Out the Back Window | eBird Your Birdlist

It has been a while since posting one in the series of Out the Back Window. We are blessed with a wooded acreage directly behind our house. Our bird feeders are not far away and provide a lot of fun as we watch the different species of birds come and go. We enjoy seeing the year long residents as well as the ones in transit in the spring and fall. There is a thistle feeder at the left, sunflower feeder at upper right. It spins if a squirrel jumps on it as in this brief video I was lucky to get. There is a suet feeder under the decking to the right of the wren house, out of view.

It was challenging to keep track of the different birds. We started to make a list. Our life-list got to be long and hard to manage. There is a convenient online tool to help with that tally. This post is about that tool and how to use it.

I use the online tool called eBird to help keep track of our bird counts. And, it is a way to contribute our bird observations to a bigger database. It is from Audubon and the Cornell Lab of Ornithology. It is a way to contribute to a citizen science project. I am a big fan of those. Here is a post about some I like.

Follow this link to the home page and sign in window. Registration is free and simple to complete. Just follow their online directions.

For this post, I have submitted 9 different birds into the system. You can submit one observation, or many in a complete list. You can enter your home site as the location, and other sites as well if your observations were away from home. You can select the date of observations. During the week I keep a record on a piece of paper on the window sill to the backyard. I jot down the birds I see and how many, etc. Then, I enter them into eBird in a group instead of one at a time.

I clicked on My eBird to see my list and other statistics about the 9 birds I just entered. As you can see, it neatly tallies my counts in three categories. It keeps track for you as you enter more observations in the future. As your list gets longer over time, the stats report is more informative and comprehensive. The lists for individual users are compiled into a larger database of observations for study by researchers and bird enthusiasts.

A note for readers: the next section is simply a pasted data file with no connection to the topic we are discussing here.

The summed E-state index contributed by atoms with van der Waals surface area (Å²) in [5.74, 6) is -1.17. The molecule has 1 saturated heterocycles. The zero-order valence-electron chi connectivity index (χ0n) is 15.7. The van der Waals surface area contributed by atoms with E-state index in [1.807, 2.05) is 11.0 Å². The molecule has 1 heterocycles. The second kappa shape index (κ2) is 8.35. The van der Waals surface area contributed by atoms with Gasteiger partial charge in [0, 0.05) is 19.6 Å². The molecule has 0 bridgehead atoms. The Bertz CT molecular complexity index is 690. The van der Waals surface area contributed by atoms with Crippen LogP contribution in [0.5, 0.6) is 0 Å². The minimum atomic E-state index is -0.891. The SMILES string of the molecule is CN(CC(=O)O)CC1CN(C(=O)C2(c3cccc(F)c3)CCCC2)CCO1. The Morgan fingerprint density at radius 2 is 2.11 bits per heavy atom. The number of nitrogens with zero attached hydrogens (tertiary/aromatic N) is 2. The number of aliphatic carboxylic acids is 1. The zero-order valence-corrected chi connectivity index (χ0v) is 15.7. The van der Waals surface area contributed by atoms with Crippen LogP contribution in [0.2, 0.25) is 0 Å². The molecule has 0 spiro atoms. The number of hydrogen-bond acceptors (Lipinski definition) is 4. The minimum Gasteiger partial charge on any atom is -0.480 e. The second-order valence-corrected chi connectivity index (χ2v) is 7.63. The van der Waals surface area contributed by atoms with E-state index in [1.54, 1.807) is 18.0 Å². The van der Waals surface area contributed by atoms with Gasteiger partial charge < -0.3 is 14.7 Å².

Another feature I like is the reports of observations by others for your nearby area, county, state, etc. It will give some horizontal charts for each species, seen in green here.  The green band varies in vertical size by the number of reports of the bird for each month. Reports can be customized several ways. You can also see a map view.


If you enjoy birds and birdwatching, start keeping track of the species you see. Sign up for eBird. Keep track and help by adding them to the database. It is a good way for to help track the populations and trends to see if our little feathered friends are doing well or showing signs of trouble. Thanks for reading.


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18 thoughts on “Out the Back Window | eBird Your Birdlist

  1. This is a great tool, and I’m also a huge fan of citizen science projects. I enjoy watching the birds who visit the back yard, but having a cat we don’t put out feeders except for hummingbirds. (This is not my decision, but my room mates. I just follow the rules!)

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    • There are several cats around us that frequent our feeders. They don’t seem very adept at catching birds. It’s almost amusing to watch. Even more fun to watch them stalk a squirrel. They get all twitchy and excited giving themselves away.